Prime minister Zapatero on Friday called an election for November, and the country’s 10-year bond yield rose 4 basis points to 6.08 per cent, only about 25bp below euro-era highs. Moody’s move has revived eurozone sovereign credit angst, forcing “peripheral” spreads wider. The FTSE Eurofirst 300 has dropped 0.7 per cent as financial stocks suffer on debt exposure fears.

Euro weakness was the trend in forex trading as the Moody’s warning on Spain made its mark.

The single currency is off 0.6 per cent to Y110.63, although it has reversed losses versus the dollar following the weak US GDP data. The dollar index is down 0.5 per cent in response.

There has been a shift of late in perceptions of what constitutes a haven, with traditional bolt holes such as the Swiss franc and yen being joined by those normally growth-focused units – such as the Canadian and Australian dollars – that are now considered attractive because of their relatively healthy budget positions.

That trend is not so much in evidence on Friday, however, and the traditionalists have made a comeback. The yen for example is up 1 per cent to Y76.95 versus the buck, a four-month high.

Meanwhile, the world’s current favourite “currency”, gold, was putting in a surprisingly lacklustre performance given the heightened anxiety.

The yellow metal was flat for much of the early part of the session, around $1,613 an ounce, with some analysts arguing that its inability to push on as worries about the US debt ceiling increase point to a tired rally for the bullion. The US GDP data has sparked some life into gold however, and after hitting a new record of $1,632, it is now up 0.6 per cent at $1,625.

Earlier, Asian stocks remained under pressure from the US budget wrangling and from poor earnings, putting extra weight on Japanese technology shares.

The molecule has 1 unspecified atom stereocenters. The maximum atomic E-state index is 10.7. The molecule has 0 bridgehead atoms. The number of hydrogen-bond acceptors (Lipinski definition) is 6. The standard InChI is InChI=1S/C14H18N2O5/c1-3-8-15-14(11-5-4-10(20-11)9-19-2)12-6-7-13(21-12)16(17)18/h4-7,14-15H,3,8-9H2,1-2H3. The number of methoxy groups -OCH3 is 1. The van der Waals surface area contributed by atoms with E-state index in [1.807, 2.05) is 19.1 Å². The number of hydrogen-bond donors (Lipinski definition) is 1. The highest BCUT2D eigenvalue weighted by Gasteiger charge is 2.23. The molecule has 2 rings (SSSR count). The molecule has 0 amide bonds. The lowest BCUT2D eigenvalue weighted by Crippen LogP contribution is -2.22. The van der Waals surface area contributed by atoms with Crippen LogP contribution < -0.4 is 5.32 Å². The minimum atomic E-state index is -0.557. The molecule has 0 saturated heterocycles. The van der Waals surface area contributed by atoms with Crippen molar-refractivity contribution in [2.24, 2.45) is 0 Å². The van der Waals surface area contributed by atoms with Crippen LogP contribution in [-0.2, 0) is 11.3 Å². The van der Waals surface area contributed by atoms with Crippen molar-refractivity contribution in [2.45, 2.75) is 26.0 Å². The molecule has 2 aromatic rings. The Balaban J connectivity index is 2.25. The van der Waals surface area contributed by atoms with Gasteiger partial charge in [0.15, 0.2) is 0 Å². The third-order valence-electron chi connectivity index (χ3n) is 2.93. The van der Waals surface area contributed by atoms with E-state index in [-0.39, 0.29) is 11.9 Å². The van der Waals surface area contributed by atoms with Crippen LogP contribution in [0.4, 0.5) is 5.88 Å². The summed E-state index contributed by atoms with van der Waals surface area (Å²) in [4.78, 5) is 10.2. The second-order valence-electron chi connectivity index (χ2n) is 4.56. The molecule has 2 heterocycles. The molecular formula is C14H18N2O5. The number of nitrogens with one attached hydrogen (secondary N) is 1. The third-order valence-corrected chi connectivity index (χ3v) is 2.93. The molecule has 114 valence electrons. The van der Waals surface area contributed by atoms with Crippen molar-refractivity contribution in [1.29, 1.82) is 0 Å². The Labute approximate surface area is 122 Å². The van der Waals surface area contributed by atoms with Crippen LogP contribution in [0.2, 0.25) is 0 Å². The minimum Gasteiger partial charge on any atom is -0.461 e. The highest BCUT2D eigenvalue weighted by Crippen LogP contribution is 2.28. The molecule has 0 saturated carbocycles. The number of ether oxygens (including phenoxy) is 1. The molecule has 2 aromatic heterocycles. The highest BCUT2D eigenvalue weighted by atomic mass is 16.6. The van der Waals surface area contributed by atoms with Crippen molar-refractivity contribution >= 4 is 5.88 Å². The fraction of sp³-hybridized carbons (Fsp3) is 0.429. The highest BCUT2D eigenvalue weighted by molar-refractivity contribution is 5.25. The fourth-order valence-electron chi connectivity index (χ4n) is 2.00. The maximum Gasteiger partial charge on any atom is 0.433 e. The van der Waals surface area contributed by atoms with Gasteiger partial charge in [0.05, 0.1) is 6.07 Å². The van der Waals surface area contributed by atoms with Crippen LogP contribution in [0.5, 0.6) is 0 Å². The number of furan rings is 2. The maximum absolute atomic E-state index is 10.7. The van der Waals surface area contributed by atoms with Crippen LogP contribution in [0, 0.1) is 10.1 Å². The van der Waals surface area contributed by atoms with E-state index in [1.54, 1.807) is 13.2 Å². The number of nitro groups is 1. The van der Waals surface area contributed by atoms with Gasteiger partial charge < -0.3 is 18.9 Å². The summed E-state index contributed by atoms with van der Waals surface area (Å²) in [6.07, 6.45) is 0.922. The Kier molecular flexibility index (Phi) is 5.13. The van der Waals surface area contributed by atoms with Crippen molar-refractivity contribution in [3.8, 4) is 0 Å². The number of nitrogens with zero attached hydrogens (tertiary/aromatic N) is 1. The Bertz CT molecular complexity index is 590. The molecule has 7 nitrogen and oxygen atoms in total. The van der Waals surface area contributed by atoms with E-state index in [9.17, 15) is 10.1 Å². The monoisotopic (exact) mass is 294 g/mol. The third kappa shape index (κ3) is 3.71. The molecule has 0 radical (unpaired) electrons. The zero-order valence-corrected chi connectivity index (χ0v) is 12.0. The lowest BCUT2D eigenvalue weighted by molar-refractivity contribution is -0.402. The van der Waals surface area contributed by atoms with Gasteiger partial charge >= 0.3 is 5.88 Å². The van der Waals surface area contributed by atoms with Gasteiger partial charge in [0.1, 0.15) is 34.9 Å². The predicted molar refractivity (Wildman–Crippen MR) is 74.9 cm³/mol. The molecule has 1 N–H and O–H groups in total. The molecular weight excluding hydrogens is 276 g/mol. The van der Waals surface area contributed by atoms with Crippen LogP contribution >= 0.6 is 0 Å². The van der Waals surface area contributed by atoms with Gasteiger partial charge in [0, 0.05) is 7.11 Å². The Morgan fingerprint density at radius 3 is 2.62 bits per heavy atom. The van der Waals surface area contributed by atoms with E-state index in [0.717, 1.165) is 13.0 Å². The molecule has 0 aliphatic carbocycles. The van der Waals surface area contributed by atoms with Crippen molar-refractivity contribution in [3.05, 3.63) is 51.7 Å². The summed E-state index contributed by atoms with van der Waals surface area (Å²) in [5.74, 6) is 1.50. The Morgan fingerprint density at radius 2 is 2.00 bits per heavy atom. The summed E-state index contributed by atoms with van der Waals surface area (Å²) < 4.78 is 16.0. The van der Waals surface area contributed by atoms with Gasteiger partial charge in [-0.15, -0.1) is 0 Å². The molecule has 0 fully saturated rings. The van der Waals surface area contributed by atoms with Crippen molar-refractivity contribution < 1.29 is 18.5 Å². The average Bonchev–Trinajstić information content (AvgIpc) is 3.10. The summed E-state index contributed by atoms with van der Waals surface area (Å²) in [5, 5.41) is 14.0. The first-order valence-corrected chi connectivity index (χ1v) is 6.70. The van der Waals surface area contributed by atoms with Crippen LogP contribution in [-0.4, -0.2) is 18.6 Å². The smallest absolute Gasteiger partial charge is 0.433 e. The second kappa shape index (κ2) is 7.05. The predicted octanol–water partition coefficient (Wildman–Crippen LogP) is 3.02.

The FTSE Asia Pacific index is off 0.9 per cent. Sony and Nintendo were the biggest drags on the regional index as investors vented disappointment over their earnings reports.

Nintendo was down nearly 20 per cent in Osaka trade, the most in 20 years, after it cut the price of its 3DS handheld game console by up to 40 per cent as poor sales led to a Y25bn quarterly loss. The maker of the Wii computer games also slashed its profit forecast on Thursday. Sony also lost ground after reporting a net loss in the fiscal first quarter and slashing its full-year earnings target.

Japan’s Nikkei 225 Stock Average declined 0.7 per cent and South Korea’s Kospi Composite index slipped 1.1 per cent after figures showing the country’s industrial output rose by a slower-than-expected 0.7 per cent in June disappointed traders.

Hong Kong’s Hang Seng index slipped 0.6 per cent as Li & Fung, a leading supplier of toys and clothes to US retail giants such as Walmart, fell back on worries about the US economy.

China’s Shanghai Composite index lost 0.3 per cent even as banks outperformed on a media report that regulators said lenders can bear a 30-50 per cent drop in property prices under a worst-case scenario.

Reporting by Jamie Chisholm in London, Michael Mackenzie in New York and Song Jung-a in Seoul